Carbon dioxide fixation in the dark by photosynthetic bacteria in sulfide-rich stratified lakes with oxic-anoxic interfaces
Limnol. Oceanogr., 53(4), 2008, 1193-1203 | DOI: 10.4319/lo.2008.53.4.1193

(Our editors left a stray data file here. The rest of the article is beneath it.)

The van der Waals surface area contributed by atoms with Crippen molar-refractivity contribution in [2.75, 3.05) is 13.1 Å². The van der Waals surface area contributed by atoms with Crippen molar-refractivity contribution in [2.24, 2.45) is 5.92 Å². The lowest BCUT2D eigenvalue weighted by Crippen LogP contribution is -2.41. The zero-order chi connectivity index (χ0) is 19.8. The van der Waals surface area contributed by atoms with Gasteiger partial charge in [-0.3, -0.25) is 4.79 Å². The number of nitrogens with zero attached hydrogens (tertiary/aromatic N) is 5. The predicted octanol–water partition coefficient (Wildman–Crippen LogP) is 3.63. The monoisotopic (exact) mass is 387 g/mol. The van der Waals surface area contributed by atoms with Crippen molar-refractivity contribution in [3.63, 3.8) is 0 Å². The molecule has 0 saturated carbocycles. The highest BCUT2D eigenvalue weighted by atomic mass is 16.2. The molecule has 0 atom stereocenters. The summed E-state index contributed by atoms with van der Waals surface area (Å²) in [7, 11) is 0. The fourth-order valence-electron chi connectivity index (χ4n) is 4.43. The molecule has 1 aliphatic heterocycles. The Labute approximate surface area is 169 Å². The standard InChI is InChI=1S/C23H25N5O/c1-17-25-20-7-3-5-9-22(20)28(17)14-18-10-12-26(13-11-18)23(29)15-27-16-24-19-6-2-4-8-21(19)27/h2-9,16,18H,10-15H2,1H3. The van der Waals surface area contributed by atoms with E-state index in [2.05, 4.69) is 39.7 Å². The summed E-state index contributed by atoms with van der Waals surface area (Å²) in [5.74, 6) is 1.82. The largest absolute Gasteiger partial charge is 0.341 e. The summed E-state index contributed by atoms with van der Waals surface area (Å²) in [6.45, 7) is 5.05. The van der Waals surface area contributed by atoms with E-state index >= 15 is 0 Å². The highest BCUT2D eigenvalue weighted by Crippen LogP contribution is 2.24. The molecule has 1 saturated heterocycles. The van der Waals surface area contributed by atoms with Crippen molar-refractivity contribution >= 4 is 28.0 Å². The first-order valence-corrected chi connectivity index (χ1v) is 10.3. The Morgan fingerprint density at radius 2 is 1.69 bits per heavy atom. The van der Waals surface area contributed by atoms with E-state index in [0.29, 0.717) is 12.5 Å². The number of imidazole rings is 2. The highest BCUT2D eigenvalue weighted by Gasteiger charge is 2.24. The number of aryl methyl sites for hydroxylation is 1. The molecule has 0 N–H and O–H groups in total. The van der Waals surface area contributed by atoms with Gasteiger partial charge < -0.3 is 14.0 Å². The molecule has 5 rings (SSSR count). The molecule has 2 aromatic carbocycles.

ABSTRACT: Carbon fixation was analyzed in a series of stratified lakes with oxygen-sulfide interfaces following 14C-bicarbonate incorporation into oxygenic phototrophic, anoxygenic phototrophic (photosynthetic sulfur bacteria; PSB), and chemolithoautotrophic guilds (dark fixation processes), respectively. One of the lakes (Lake Ciso´, Banyoles) was studied in more detail using microautoradiography of 14C-labeled cells and microscopic observations during day and night. Dark carbon fixation was high for many of the depths sampled in all the lakes studied and there was a correspondence between carbon (C) fixation in the dark and abundance of photosynthetic purple sulfur bacteria (PSB). After in-situ dark incubations, microautoradiographies revealed labeled cells actively incorporating inorganic carbon belonging to both unidentified rod bacteria but also to PSB (Amoebobacter sp. and Thiocystis sp.). The concentration of labeled rod bacteria was very similar in light and dark incubations, as well as in day and night samplings, and had a tendency to increase in the anoxic dark hipolimnion. Surprisingly, PSB consistently incorporated inorganic carbon in dark incubations at high rates during the day but much less at night. This suggests that photosynthetic organisms are capable of substantial dark C fixation after being subjected to light, and that "light dependent" dark carbon-fixation activity is an issue that has to be carefully addressed in future experiments.